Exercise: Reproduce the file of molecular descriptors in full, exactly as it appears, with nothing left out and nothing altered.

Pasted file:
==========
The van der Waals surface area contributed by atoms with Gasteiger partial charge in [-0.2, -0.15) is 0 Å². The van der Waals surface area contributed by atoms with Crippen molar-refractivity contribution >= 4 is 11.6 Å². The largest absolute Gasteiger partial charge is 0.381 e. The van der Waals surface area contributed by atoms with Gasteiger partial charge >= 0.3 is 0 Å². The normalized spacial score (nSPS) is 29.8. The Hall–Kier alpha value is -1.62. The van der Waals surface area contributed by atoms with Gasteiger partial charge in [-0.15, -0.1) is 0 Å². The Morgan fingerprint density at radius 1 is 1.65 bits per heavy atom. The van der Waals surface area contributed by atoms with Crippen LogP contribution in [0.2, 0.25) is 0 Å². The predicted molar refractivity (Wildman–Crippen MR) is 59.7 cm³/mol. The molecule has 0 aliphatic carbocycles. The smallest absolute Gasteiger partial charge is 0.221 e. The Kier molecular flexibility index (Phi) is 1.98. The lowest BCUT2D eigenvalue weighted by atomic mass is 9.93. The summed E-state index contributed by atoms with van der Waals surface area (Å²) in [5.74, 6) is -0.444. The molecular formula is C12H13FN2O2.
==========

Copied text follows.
The van der Waals surface area contributed by atoms with Gasteiger partial charge in [-0.2, -0.15) is 0 Å². The van der Waals surface area contributed by atoms with Crippen molar-refractivity contribution >= 4 is 11.6 Å². The largest absolute Gasteiger partial charge is 0.381 e. The van der Waals surface area contributed by atoms with Gasteiger partial charge >= 0.3 is 0 Å². The normalized spacial score (nSPS) is 29.8. The Hall–Kier alpha value is -1.62. The van der Waals surface area contributed by atoms with Gasteiger partial charge in [-0.15, -0.1) is 0 Å². The Morgan fingerprint density at radius 1 is 1.65 bits per heavy atom. The van der Waals surface area contributed by atoms with Crippen LogP contribution in [0.2, 0.25) is 0 Å². The predicted molar refractivity (Wildman–Crippen MR) is 59.7 cm³/mol. The molecule has 0 aliphatic carbocycles. The smallest absolute Gasteiger partial charge is 0.221 e. The Kier molecular flexibility index (Phi) is 1.98. The lowest BCUT2D eigenvalue weighted by atomic mass is 9.93. The summed E-state index contributed by atoms with van der Waals surface area (Å²) in [5.74, 6) is -0.444. The molecular formula is C12H13FN2O2.